Holcomb is particularly concerned about the destruction of police misconduct records that could prove useful to a defendant.
Under current city policies, many of these records are purged after a short period of time. The risk is that these records could be destroyed before a criminal trial has been fully adjudicated, which could be years if there’s an appeal.
“There should be no expiration date on impeachment materials,” he said
Honolulu Prosecuting Attorney Keith Kaneshiro, who is running for re-election in this year, said he couldn’t comment on the specifics of Holcomb’s petition.
“Our practice is we respond and we present as much information as we’re able to, and some information does not come to us,” Kaneshiro said. “If we don’t have it we can’t respond to it. We don’t go out and purposefully try to withhold information from defense attorneys and defendants.”
Holcomb’s Supreme Court petition stems from an ongoing driving under the influence case in which he requested documents about HPD officers who were involved in his client’s arrest. But the petition focuses more on the sheer volume of misconduct occurring within the ranks of the department and the prosecutor’s office failure to acknowledge it.
In court records, Holcomb names several officers who have been arrested in high-profile incidents. He even mentions the ongoing federal criminal probe of Honolulu Police Chief Louis Kealoha for public corruption.
“I honestly would hope that they’re not purposefully trying to hide stuff from us because that would be egregious.” — Jonathan Burge, Honolulu defense attorney
Holcomb notes that current and former officers, including Roddy Tsunezumi, Alan Ahn and Richard Staszyn, all of whom have faced criminal charges over the past several years, were also named as witnesses in several cases being handled by him or others in the defense bar.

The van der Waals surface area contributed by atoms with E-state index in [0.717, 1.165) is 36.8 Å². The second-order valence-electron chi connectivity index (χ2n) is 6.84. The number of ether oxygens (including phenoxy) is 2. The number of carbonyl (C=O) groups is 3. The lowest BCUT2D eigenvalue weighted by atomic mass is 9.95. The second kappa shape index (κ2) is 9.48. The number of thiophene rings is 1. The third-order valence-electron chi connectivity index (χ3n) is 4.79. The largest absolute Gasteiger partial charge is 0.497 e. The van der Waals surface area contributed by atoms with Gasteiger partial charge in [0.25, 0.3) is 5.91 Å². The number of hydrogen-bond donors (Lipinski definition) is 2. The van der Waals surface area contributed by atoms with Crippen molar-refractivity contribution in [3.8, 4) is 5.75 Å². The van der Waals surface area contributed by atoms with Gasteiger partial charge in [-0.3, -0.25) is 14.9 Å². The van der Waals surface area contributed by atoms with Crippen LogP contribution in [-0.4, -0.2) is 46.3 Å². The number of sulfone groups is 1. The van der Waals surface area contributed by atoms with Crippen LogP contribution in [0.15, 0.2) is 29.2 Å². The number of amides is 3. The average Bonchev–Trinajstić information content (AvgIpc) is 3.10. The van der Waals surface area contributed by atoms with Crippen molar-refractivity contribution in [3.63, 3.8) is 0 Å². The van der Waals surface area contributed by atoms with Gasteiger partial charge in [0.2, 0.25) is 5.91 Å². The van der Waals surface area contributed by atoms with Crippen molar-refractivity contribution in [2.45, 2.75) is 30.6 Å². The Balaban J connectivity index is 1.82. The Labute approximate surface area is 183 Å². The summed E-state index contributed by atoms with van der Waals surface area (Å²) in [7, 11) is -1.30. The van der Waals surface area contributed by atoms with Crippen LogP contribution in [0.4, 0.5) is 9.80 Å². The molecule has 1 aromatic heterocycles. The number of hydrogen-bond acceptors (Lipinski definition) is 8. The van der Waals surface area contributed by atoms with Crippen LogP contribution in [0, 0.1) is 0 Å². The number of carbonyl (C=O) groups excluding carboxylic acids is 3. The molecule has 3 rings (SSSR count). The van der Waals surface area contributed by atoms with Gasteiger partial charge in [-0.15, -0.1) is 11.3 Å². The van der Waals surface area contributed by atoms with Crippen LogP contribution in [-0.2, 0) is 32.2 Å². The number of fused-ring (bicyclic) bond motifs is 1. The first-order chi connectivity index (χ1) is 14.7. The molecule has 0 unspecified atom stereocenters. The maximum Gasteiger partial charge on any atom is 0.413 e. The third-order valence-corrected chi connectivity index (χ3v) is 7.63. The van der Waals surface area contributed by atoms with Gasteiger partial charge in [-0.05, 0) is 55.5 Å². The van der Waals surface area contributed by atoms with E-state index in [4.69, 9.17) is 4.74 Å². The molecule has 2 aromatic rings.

Holcomb questioned why in these cases prosecutors continually failed to notify him or his colleagues of ongoing investigations of those officers, which included allegations ranging from threatening a woman with a brick and dealing drugs to shaking down local bar owners and selling stolen cars.
Details about these officers, he said, would usually trickle out in the press or in the chatter among attorneys working at the courthouse.
Holcomb isn’t alone in his concerns. Several other lawyers with concerns about prosecutors refusing to turn over Brady material have offered supporting statements that are included in the petition.
Jonathan Burge was representing a client who had been arrested by HPD officer Ryan Yamaato in March 2015 for driving under the influence of an intoxicant.
Yamaato had been charged in 2012 with tampering with a government record stemming from allegations he falsified documents in a drunken driving case. Yamaato pleaded no contest and struck a deal that resulted in the case being dismissed after six months.
Burge had learned from a fellow defense attorney that Yamaato had been investigated and charged for falsifying a police report. The problem was Burge couldn’t find any record of it because the documents had either been sealed or purged.
Prosecutors also didn’t go out of their way to provide Burge with the information, and in fact, it took a judicial order to get them to admit in a one-page letter that they had prosecuted Yamaato three years earlier.
The judge in the case ordered the prosecutors to turn over more documents about the case, including transcripts from the court proceedings. Burge said the case was dismissed before any of the records were handed over.
“I honestly would hope that they’re not purposefully trying to hide stuff from us because that would be egregious,” Burge said. “I think it’s more about disorganization. One hand doesn’t know what the other is doing over there when it comes to this Brady stuff. They need to get better so they can comply with their duties.”